It's not surprising that The Birmingham News spiked a column about what the latest round of buyouts will mean for the newspaper -- and its readers.
First off, no one likes to air the family's dirty laundry.
Second, more and more newspapers nowadays have a policy of not reporting teen-age suicides for fear of prompting copycats. And to be sure, these are days when newspapers -- the News is just one amid a legion -- seemingly are being led by adolescents hell-bent on "showing the world" by doing themselves in.
How else to explain an John Q. Editor's decision to, in effect, pull the beater into the garage, close the door and just sit there . . . for almost 30 years. Three decades. More than a generation of knowing what was coming down the pike -- what logically had to come down the pike -- and knowing that if he sat in the car, in the closed garage, for long enough, he and everybody else in the car eventually would leave in a hearse.
Perhaps what's happening to the newspaper industry is just a "cry for help." But to qualify as a cry for help, it seems to me that you can't keep hanging up the phone every time somebody tries to call 911.
Talk about "teen-age stupid."
IN THAT CASE, maybe it's more instructive to show, before the exhaust fumes have finished their deadly work, what will happen to the loved ones. What is happening to the would-be suicide's innocent friends, passed out drunk in the back seat.
Maybe knowledge, in this case, indeed would be power. Maybe someone would check the garage. Maybe the next angst-filled teen would think twice before "showing the world."
That, I think, is what Birmingham News columnist John Archibald was trying to do. Maybe it was a cautionary tale. Maybe it was something more urgent, like a call to 911.
Whatever the case, Editor Tom Scarritt hung up the phone.
I guess the management of the News, like all the rest of the pissed-off newspaper adolescents out there, would rather you find out what happened from the suicide note. In the ink-stained universe, this is known as the final edition, when the suicide gets to tell the world it used to be a contender.
That "we had joy, we had fun, we had seasons in the sun. . . ."
BULLS***. The suicide never hurts just himself. The suicide is going to drive a stake through your heart, too. And you have a right to know.
Here's John Archibald's column . . . before you get to read another suicide note from the mainstream media.
John Archibald: You have a right to know about News buyouts
It’s hard to look at Ginny MacDonald today and not hear the Neville Brothers in my head, singing their version of that old hymn, “Will the Circle Be Unbroken.”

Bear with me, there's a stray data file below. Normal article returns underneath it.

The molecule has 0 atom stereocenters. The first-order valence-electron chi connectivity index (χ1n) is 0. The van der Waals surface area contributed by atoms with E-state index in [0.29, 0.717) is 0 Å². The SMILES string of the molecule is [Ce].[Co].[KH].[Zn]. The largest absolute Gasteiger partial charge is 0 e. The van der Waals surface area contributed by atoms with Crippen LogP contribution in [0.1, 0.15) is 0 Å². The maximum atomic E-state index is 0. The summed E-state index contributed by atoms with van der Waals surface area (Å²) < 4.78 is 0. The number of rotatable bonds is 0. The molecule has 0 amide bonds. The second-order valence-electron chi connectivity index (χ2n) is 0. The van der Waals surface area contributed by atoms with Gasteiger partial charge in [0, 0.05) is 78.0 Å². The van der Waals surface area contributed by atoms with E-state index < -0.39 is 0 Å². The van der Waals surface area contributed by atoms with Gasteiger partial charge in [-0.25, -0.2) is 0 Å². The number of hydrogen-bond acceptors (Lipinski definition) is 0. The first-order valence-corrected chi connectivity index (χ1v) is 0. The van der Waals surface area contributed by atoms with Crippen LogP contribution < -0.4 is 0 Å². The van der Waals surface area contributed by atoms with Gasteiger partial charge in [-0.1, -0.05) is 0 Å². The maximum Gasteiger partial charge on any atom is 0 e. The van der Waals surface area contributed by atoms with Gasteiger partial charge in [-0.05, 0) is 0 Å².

Won’t you please drive real slow?
That Miss Crazy, that you carry,
I sure hate to see her go.
I hate to see her go.
Plus, I want to see the bumper snicker on her hearse. What does it say?
Reports of her death have been greatly exacerbated.
No. Ginny Mac — Birmingham News transportation diva and Driver’s Side columnist — is not exactly dead. Not to you, anyway.
But today is her last day as a full-timer in the newsroom. She’ll keep writing a weekly column on Mondays, but no more front page stories from her about bridge collapses, speed traps or trooper madness.
Why do I tell you this? Because you buy the paper, most of you, and you know Ginny. You have a right to know that she, like so many experienced and trusted news gatherers, has taken a company buyout.
Today is a dark day at The News. It marks the last day not only for Ginny, but for health writer Anna Velasco. By May veteran political writer Tom Gordon — with more stored memory than an iPad — will be gone. So will young Erin Stock.
It’s not just a News thing, it’s a news thing. They tell us, in fact, that our readership is good and ad revenue is rebounding. But technology and economics have worn on profitability in all news operations. Ours is no exception.
But it hurts. In all, since buyouts were offered in 2008, The News has lost more than 500 years of reporting experience. Decorated reporter Dave Parks — who pretty much discovered “Gulf War Syndrome” — went. State editor Glenn Stephens, who could pilot a newsroom through a storm with an even keel, is gone. Food writer Jo Ellen O’Hara left us, as did outdoors writer Mike Bolton.
We’ve lost 32 people in the newsroom. Twenty were reporters, the real workhorses.
That may look small next to losses at the Raleigh News and Observer, which has seen its news staff fall from 250 to 115, or the Atlanta Journal-Constitution, which cut 93 news staffers in one chunk last year. But it hurts.
If there is good news, it is that The News still has 125 people working to gather the news in Alabama’s largest newsroom.
Still, we mourn the losses to the News family. We mourn the loss to readers, to this community, to the republic.
As legendary editor Gene Roberts told a group of journalists last week in New York, journalism job cuts are more than economic news. They’re a matter of public interest.
“This not just a problem for journalism, this is a problem for democracy,” he said. “What a democratic society does not know, it cannot act upon.”
He is right. You need to know. Think of what you know of your government, and try to separate it from the news. Alabama’s most notable corruptions — Don Siegelman, Guy Hunt, Larry Langford, Jeff Germany, the 2-year college system — all started with reporters on the ground. Issues such as the county’s bond debt and crime in neighborhoods bubble to light in the press.
Those of us left in the newsroom will keep digging. For readers. For the republic. For ourselves, for Ginny and Dave and Anna.
We believe there will always be a need, and a market, for news.
There better be. News, as Roberts put it, is “democracy’s food.”
“If we are going to come up with solutions, then democratic society has to understand that there is a problem,” he said.
It’s not just our problem.